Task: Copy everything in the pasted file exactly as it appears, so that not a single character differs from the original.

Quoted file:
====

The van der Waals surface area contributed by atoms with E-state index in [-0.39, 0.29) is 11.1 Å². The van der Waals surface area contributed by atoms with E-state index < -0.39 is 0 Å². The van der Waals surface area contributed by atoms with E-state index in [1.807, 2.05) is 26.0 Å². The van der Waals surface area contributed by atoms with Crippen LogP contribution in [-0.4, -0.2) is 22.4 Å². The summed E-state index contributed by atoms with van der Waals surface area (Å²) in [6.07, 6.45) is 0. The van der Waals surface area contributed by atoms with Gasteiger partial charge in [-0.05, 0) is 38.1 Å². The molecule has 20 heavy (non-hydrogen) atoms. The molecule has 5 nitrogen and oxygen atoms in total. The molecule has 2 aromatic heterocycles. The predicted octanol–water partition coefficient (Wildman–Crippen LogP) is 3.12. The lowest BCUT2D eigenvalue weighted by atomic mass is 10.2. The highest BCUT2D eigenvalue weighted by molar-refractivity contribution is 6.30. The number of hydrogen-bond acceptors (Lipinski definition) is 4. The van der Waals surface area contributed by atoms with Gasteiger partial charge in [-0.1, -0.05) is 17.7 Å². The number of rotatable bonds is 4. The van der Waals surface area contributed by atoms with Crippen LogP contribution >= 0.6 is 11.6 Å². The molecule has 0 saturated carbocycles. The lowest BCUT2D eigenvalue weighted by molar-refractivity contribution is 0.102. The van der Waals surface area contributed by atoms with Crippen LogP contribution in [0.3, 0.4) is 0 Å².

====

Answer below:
The van der Waals surface area contributed by atoms with E-state index in [-0.39, 0.29) is 11.1 Å². The van der Waals surface area contributed by atoms with E-state index < -0.39 is 0 Å². The van der Waals surface area contributed by atoms with E-state index in [1.807, 2.05) is 26.0 Å². The van der Waals surface area contributed by atoms with Crippen LogP contribution in [-0.4, -0.2) is 22.4 Å². The summed E-state index contributed by atoms with van der Waals surface area (Å²) in [6.07, 6.45) is 0. The van der Waals surface area contributed by atoms with Gasteiger partial charge in [-0.05, 0) is 38.1 Å². The molecule has 20 heavy (non-hydrogen) atoms. The molecule has 5 nitrogen and oxygen atoms in total. The molecule has 2 aromatic heterocycles. The predicted octanol–water partition coefficient (Wildman–Crippen LogP) is 3.12. The lowest BCUT2D eigenvalue weighted by atomic mass is 10.2. The highest BCUT2D eigenvalue weighted by molar-refractivity contribution is 6.30. The number of hydrogen-bond acceptors (Lipinski definition) is 4. The van der Waals surface area contributed by atoms with Gasteiger partial charge in [-0.1, -0.05) is 17.7 Å². The number of rotatable bonds is 4. The van der Waals surface area contributed by atoms with Crippen LogP contribution >= 0.6 is 11.6 Å². The molecule has 0 saturated carbocycles. The lowest BCUT2D eigenvalue weighted by molar-refractivity contribution is 0.102. The van der Waals surface area contributed by atoms with Crippen LogP contribution in [0.3, 0.4) is 0 Å².